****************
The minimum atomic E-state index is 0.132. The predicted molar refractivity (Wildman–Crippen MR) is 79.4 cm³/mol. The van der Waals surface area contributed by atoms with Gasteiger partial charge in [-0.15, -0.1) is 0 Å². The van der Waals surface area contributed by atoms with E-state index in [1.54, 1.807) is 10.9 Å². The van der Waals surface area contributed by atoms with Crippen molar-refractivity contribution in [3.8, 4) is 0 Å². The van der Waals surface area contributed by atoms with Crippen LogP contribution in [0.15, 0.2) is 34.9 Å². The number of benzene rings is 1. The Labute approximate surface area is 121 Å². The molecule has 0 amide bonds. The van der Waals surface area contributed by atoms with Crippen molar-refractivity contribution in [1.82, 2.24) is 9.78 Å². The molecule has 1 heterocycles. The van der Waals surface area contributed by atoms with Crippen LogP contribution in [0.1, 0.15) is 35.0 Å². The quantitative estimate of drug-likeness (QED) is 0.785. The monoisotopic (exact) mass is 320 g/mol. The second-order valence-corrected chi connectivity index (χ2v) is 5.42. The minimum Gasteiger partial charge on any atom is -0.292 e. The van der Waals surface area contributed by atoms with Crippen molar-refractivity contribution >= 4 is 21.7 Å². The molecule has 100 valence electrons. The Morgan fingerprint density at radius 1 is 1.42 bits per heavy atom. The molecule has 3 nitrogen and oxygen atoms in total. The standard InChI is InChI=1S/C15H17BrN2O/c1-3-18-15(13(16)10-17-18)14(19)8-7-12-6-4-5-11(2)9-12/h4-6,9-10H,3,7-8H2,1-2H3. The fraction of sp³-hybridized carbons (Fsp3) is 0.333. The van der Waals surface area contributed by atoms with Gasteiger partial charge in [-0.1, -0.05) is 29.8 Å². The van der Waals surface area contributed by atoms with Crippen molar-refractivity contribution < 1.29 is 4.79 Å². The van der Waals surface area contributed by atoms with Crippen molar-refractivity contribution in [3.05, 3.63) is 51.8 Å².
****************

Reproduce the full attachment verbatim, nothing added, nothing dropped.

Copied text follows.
The minimum atomic E-state index is 0.132. The predicted molar refractivity (Wildman–Crippen MR) is 79.4 cm³/mol. The van der Waals surface area contributed by atoms with Gasteiger partial charge in [-0.15, -0.1) is 0 Å². The van der Waals surface area contributed by atoms with E-state index in [1.54, 1.807) is 10.9 Å². The van der Waals surface area contributed by atoms with Crippen molar-refractivity contribution in [3.8, 4) is 0 Å². The van der Waals surface area contributed by atoms with Crippen LogP contribution in [0.15, 0.2) is 34.9 Å². The number of benzene rings is 1. The Labute approximate surface area is 121 Å². The molecule has 0 amide bonds. The van der Waals surface area contributed by atoms with Crippen molar-refractivity contribution in [1.82, 2.24) is 9.78 Å². The molecule has 1 heterocycles. The van der Waals surface area contributed by atoms with Crippen LogP contribution in [0.1, 0.15) is 35.0 Å². The quantitative estimate of drug-likeness (QED) is 0.785. The monoisotopic (exact) mass is 320 g/mol. The second-order valence-corrected chi connectivity index (χ2v) is 5.42. The minimum Gasteiger partial charge on any atom is -0.292 e. The van der Waals surface area contributed by atoms with Crippen molar-refractivity contribution >= 4 is 21.7 Å². The molecule has 100 valence electrons. The Morgan fingerprint density at radius 1 is 1.42 bits per heavy atom. The molecule has 3 nitrogen and oxygen atoms in total. The standard InChI is InChI=1S/C15H17BrN2O/c1-3-18-15(13(16)10-17-18)14(19)8-7-12-6-4-5-11(2)9-12/h4-6,9-10H,3,7-8H2,1-2H3. The fraction of sp³-hybridized carbons (Fsp3) is 0.333. The van der Waals surface area contributed by atoms with Gasteiger partial charge in [-0.1, -0.05) is 29.8 Å². The van der Waals surface area contributed by atoms with Crippen molar-refractivity contribution < 1.29 is 4.79 Å². The van der Waals surface area contributed by atoms with Crippen molar-refractivity contribution in [3.05, 3.63) is 51.8 Å².